Local family enjoys entering canine competitions
Best in show
Tuesday, February 7, 2012
As far back as Corie Hebert can remember, she and her mom, Kim, have attended the Rose City Classic dog show in Portland.
After watching the handling portion, she decided to try it out.
“I just thought it would be fun,” she said.
Three years and dozens of shows later, Corie and her dog, a Great Dane named Matisse, are seasoned competitors.
At the recent Rose City Classic dog show, she earned the Best Junior in Show award.
Her brother, Cody and his Great Dane puppy, Butler, are newcomers to the competitions. However, they raked in the ribbons at the Rose City show, including a first-place award in junior handling.
“It was my first show and my first win, so it felt really good,” he said. “I was shocked by how well Butler performed in the ring.”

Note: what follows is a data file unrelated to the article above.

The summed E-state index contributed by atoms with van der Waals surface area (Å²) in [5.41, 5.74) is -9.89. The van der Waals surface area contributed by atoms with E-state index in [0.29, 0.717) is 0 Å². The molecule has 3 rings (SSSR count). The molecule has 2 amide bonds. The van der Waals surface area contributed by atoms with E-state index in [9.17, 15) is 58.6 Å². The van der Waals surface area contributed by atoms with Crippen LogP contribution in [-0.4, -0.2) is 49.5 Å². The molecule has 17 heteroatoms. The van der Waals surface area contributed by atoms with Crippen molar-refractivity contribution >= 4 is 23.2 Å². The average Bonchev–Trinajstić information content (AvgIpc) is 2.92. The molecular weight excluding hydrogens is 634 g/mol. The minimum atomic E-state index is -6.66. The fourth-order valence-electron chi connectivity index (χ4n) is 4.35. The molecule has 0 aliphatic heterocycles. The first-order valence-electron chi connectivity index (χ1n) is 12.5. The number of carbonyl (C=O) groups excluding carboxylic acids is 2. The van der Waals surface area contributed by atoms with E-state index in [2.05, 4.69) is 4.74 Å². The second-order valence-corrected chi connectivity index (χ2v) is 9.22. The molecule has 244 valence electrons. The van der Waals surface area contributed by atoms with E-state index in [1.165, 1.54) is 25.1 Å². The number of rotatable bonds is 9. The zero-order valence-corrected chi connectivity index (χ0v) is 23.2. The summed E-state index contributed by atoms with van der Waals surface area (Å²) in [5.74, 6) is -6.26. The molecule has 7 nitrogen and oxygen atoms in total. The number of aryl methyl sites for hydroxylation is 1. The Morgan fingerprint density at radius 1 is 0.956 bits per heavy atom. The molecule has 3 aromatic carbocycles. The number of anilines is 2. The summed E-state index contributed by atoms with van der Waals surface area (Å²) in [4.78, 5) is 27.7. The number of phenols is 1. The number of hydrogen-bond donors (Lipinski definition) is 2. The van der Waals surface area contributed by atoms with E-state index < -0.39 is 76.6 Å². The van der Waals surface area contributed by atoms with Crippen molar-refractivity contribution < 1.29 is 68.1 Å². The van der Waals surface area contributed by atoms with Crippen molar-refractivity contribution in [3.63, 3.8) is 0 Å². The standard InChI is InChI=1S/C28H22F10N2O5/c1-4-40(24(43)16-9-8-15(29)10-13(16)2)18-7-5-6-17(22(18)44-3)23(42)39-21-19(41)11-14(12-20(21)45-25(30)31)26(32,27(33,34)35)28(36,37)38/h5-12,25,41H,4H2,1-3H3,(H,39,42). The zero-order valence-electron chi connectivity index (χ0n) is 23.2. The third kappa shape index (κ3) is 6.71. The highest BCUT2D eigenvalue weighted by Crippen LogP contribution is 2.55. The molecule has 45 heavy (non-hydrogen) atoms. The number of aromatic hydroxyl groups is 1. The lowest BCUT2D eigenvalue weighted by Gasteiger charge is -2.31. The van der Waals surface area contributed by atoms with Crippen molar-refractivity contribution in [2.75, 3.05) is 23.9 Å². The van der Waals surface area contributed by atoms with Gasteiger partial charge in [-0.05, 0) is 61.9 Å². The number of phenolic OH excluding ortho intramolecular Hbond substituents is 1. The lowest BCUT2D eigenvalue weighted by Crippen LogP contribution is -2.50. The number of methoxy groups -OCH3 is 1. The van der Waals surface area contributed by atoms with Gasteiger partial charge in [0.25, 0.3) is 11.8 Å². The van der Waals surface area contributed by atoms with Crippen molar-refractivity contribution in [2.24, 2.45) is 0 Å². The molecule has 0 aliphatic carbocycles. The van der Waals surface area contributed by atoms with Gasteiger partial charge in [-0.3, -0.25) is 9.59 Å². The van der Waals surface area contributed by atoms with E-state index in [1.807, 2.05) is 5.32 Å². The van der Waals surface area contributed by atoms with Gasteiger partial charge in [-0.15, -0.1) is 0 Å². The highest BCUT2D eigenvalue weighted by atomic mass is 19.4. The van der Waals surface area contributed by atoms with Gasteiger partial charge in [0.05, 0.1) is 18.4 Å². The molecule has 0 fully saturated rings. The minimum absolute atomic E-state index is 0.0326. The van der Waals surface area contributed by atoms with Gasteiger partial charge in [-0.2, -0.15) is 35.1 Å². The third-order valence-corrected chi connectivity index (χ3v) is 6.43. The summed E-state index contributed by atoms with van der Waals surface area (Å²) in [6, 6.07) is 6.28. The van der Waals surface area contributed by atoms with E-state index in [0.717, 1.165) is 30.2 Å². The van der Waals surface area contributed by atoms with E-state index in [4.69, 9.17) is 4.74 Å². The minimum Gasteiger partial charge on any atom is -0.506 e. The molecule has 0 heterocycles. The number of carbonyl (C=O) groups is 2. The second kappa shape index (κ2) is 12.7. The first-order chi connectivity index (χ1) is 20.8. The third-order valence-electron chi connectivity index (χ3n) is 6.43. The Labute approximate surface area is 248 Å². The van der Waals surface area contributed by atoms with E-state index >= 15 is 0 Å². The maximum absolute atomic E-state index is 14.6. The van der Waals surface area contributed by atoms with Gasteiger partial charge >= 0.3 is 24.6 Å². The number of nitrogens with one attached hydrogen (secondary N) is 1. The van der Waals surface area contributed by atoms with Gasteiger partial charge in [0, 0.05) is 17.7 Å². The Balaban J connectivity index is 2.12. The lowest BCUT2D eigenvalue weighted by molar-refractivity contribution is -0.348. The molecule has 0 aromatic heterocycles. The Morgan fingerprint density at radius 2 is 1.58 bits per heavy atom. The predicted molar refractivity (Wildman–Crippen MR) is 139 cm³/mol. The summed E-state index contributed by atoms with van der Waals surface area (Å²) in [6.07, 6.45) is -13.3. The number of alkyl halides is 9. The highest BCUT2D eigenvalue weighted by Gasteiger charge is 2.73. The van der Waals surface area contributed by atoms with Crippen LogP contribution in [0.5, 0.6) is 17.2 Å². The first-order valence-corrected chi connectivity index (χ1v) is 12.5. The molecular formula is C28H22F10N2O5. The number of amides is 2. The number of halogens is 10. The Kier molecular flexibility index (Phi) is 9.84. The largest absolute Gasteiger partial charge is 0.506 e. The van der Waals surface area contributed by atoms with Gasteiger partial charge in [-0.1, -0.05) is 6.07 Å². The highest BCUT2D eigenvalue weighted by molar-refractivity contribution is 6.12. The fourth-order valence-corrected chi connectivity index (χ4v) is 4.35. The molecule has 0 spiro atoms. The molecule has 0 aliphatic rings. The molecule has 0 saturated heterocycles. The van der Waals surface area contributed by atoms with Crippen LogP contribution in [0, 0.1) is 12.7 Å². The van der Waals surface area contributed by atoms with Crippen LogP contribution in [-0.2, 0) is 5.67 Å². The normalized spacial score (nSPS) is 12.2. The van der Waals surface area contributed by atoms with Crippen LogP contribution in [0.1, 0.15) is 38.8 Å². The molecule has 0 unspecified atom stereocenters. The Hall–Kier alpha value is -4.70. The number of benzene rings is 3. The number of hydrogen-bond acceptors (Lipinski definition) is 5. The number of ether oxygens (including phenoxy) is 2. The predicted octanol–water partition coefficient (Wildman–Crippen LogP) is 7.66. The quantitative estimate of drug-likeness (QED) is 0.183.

Cody is a junior at Washougal High School and Corie is a seventh-grader at Jemtegaard Middle School. In addition to Great Danes, Corie is also starting to work with French bull dogs.
Since Butler is only 6 months old, he has not had the experience with obedience classes that the older dogs have, and tends to get a bit fidgety.
Corie and Matisse also fared very well and came home with a huge pink prize ribbon for Best Junior in Show.
“I really enjoy spending the time with my dog and bonding,” she said.
There are several different competitions held during the show. The Heberts focus on handling and the best-in-show categories.
Kim, whose home is decorated with images of Great Danes, said she is very pleased by how well her children did at the show.
“I was very proud of them,” she said. “Especially with the puppy, he doesn’t do as well with training. Everyone in the classes was so surprised to hear how well he did.”
Corie and Cody take their dogs to training classes three days a week, where they work on skills needed to participate in a dog show, such as running in a circle, doing a down-and-back across a mat, and stacking the dog.
Stacking is when the handler has the dog in a standing position. Its ears should be up, tail down, and head high.
“The judges really look at the dog’s behaviors, so I need to keep him calm during this time,” Cody said. “Most of the competitors I’m going up against are in the senior division with dogs who are champions.”